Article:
Peter recently joined Bankside Chambers on a fulltime basis, having been a door tenant at the Chambers since 2009. He had been teaching for over 30 years at the University of Auckland in commercial law subjects. Throughout his career he has been a regular provider of legal opinions, writer of submissions, and adviser on pleadings, for the profession on a wide range of commercial topics, including in litigation before all levels of New Zealand courts and the Privy Council. Since 2010 he has also been a door tenant at Fountain Court Chambers, The Temple, London, where he has provided opinions in litigation, including before the England and Wales Court of Appeal and the United Kingdom Supreme Court.
Peter has recently been appointed as a Visiting Professor at the University of Oxford, and as a Senior Research Fellow at Harris Manchester College, Oxford.
Peter has broad expertise in commercial law,including agency law, company law, equity and trusts, the law of restitution, and insolvency law. He is one of the world’s leading authorities on the law of agency, and is the General Editor of Bowstead & Reynolds on Agency (21st ed, Sweet & Maxwell, 2018). His other books include Watts, Campbell and Hare Company Law in New Zealand (2nd ed, LexisNexis, 2014) and Directors’ Powers and Duties (2nd ed, Lexis Nexis, 2015). He is also a contributing author to Morison’s Company & Securities Law and Heath & Whale on Insolvency. He is NZ editor of the Restitution Law Review (UK), and Agency Law editor of the Journal of Business Law (UK). He has written for many of the Commonwealth’s leading law journals, including more than 30 contributions to the Law Quarterly Review, and articles in Cambridge Law Journal, Oxford Journal of Legal Studies, Lloyd’s Maritime and Commercial Law Quarterly, Journal of Business Law, Journal of Contract Law, Journal of Equity, Torts Law Journal, Australian Bar Review and Oxford University Commonwealth Law Journal. His articles have been cited by judges in the House of Lords, United Kingdom Supreme Court, High Court of Australia, Supreme Court of New Zealand, Court of Appeal of England and Wales, Hong Kong Court of Final appeal, and many other Commonwealth courts.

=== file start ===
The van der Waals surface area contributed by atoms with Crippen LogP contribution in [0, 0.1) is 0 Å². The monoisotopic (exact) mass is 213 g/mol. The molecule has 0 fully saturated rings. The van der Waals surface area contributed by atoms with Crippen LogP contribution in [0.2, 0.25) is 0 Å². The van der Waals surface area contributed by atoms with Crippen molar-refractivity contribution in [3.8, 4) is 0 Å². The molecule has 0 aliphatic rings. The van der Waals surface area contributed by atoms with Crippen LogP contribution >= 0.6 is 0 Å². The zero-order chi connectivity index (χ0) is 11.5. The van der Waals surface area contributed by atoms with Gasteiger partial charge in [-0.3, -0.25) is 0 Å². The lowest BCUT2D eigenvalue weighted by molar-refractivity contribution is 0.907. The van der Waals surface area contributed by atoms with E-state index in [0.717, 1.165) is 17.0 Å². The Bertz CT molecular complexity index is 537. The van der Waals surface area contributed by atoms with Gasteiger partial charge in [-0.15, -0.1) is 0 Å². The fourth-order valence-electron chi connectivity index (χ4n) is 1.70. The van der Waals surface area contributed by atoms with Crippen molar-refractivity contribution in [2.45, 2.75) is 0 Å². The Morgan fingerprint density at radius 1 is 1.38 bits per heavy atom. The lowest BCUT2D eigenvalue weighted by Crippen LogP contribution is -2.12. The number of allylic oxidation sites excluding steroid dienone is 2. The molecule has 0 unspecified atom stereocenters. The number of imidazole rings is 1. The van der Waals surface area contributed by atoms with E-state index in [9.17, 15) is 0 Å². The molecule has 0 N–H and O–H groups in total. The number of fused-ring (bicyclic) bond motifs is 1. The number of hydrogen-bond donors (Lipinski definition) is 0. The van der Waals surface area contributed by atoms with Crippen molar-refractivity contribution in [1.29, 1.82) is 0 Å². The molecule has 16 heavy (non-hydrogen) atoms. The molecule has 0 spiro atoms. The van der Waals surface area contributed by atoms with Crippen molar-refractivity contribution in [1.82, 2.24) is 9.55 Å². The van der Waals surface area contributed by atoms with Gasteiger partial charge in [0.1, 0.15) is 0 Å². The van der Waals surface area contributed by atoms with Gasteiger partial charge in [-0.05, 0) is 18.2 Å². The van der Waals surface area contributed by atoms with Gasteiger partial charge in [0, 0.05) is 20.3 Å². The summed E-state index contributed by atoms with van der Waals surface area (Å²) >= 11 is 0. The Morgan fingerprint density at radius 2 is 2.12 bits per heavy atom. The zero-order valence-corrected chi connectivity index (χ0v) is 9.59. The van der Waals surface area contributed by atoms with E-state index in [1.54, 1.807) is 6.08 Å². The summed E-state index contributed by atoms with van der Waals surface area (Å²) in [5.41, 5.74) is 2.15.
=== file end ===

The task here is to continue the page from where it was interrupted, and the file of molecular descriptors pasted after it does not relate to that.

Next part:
Now that he is in fulltime legal practice, Peter is available to be instructed in most areas of commercial law and the law of trusts.
Recent and Notable Cases
Peter appeared as counsel in the New Zealand Supreme Court in Stiassny v Commissioner of Inland Revenue  1 NZLR 453, and in the New Zealand Court of Appeal in Insight Legal Trustee Co Ltd v Stokes  NZCA 148. He has otherwise provided paid assistance in recent years as adviser in several appeals to the Supreme Court and the Court of Appeal. He was also a paid adviser in an appeal before the United Kingdom Supreme Court in Dunhill v Burgin  UKSC 18, and the England and Wales Court of Appeal in UBS AG v Kommunale Wasserwerke Leipzig GmbH  EWCA Civ 1567. See also the reliance on his writing by members of the UK Supreme Court in Bilta (UK) Ltd v Nazir (No 2)  UKSC 23.
Qualifications and Career
Qualifications and Career
Peter is a graduate of the Universities of Canterbury (1980), and Cambridge (1982) where he went as a Commonwealth Scholar. He was admitted as a barrister and solicitor in 1981. Before joining the University of Auckland in 1985, he worked for Duncan Cotterill in Christchurch, and Chapman Tripp in Wellington.
Peter was made Queen’s Counsel in 2013 and a Fellow of the Royal Society of New Zealand in 2014. In 2016 he was a Leverhulme Visiting Professor at the University of Oxford, and was invited to be one of the two debaters (against Professor Virgo of Cambridge) in the annual debate at the Chancery Bar Association Annual Conference in London, on the subject: “Is unjust enrichment a satisfactory legal concept?” He now holds a Visiting Professorship at Oxford University, teaching there each October.
Peter is an Associate of the Arbitrators and Mediators Institute of New Zealand (AMINZ).
Peter is a door tenant at Fountain Court Chambers, the Temple, London, and a Visiting Professor at the University of Oxford.